SH: I think you have to assess the culture of your firm. Are the gatekeepers the marketers, or is this a free flowing system for everyone to use? And there’s no right answer there. That really does depend on your system. But I would say you want to adapt towards free-flowing if you can, because obviously that’s going to give you the most bang for your buck, and the most open communication with everyone. So as far as getting the marketers up and running, I think what you really have to focus on is what we can get out of the system that shows results. When you’re setting up the system, you’re going to come up with goals that will demonstrate a benefit for the system, and then you want to be able to easily report on those results. If you can’t easily demonstrate the return on investment, or the benefit for your system, you’re going to probably look like a failure and feel like a failure. So I think really, it’s ease of entry for them, ease of export and reporting for you.

CQ: Where do you typically see organizations failing when it comes to establishing, or even just using, their CRM system?

SH: Well, I think there’s a pretty big laundry list. Number one is trying to do something without buy-in from the top. If you don’t have buy-in from the very top down, I don’t think you’re going to get a whole lot of acceptance. Mainly because there’s no responsibility, there’s no repercussion, and there’s probably a very limited budget and time to do this project. So I would say number one is definitely buy-in from the top. But shortly after that is the process and the procedure that you’re trying to use. That comes well before technology in my mind. So if you have no culture of CRM, if you have no culture of sharing client relationship information, you better start taking some really small baby steps before you even think about what technology you want to purchase.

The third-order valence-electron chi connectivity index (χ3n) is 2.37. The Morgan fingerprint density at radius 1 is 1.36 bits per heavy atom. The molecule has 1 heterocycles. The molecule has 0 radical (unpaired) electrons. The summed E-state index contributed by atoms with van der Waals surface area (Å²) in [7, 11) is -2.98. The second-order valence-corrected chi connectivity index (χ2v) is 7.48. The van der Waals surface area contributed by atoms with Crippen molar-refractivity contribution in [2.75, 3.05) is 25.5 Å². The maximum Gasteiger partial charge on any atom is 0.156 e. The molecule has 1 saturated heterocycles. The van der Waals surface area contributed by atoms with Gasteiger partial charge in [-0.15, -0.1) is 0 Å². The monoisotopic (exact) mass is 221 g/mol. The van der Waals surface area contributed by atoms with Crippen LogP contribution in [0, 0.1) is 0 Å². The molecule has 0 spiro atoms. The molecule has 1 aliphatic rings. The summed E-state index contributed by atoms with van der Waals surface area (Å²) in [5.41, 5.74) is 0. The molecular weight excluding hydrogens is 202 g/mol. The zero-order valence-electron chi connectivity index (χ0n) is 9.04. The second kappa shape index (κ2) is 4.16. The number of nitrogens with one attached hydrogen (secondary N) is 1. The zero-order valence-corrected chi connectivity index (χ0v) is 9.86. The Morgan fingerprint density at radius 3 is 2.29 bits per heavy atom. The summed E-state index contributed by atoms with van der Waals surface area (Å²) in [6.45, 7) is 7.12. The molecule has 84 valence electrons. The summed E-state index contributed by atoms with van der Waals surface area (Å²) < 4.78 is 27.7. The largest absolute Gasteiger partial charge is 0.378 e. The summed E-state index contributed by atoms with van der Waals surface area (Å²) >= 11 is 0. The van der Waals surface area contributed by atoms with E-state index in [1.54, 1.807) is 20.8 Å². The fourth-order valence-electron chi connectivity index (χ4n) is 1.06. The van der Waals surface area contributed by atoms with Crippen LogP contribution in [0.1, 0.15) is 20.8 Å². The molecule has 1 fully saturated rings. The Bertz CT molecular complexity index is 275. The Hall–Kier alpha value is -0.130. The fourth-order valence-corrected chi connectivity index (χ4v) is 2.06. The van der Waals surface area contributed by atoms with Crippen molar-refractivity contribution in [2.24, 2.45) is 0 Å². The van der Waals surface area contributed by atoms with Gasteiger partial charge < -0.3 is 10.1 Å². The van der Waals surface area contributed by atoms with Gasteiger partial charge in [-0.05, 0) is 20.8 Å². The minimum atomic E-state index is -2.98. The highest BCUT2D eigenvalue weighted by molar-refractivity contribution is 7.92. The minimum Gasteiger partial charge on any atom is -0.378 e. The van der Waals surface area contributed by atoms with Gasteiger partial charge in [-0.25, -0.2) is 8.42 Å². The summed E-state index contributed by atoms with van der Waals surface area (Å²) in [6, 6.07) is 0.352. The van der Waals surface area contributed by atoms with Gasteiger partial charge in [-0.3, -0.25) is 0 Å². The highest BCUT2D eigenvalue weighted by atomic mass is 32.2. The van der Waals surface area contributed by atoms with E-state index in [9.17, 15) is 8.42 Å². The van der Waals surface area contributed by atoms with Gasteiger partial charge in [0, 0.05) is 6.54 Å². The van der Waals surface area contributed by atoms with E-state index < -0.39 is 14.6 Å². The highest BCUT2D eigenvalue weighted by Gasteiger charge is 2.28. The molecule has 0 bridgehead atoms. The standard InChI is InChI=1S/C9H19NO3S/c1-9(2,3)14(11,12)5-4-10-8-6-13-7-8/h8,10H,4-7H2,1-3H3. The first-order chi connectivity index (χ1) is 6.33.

CQ: Do you have any recommendations for where someone who is not currently using a CRM can go to uncover some of those questions that they need to start asking themselves at their firm?

SH: You know, I think a lot of it could be an assessment of the meetings that you have currently that discuss business development. So looking at the spreadsheets that you have and asking:

  • What are you currently tracking?
  • How are you sharing that information?

And it probably should include a dialogue with your operations, your IT, and your finance department. Whether you are tying your CRM and finance system together or not, you need to know who is ultimately the OWNER of the information. Pro to tying the information together is that you may eliminate some disparate systems. But, if there really ARE huge differences between what finance and marketing needs are, you need to think about how can you have two systems that slightly talk to each other but still allow marketing the freedoms to do what they need to do and record what they need to record. I would say that would be an advantage of the disparate systems. You get a little more freedom in what you call things.

CQ: What have you experienced in terms of reasons why leadership push back against establishing a CRM?

SH: “This is insane. You’re asking our project managers to do ONE more thing, to fill out ONE more form. The time it takes for the return that we get, it’s just not worth it. Too much stuff already on our plate.” That’s what I hear number one.

CQ: So how do you combat that? What’s your response?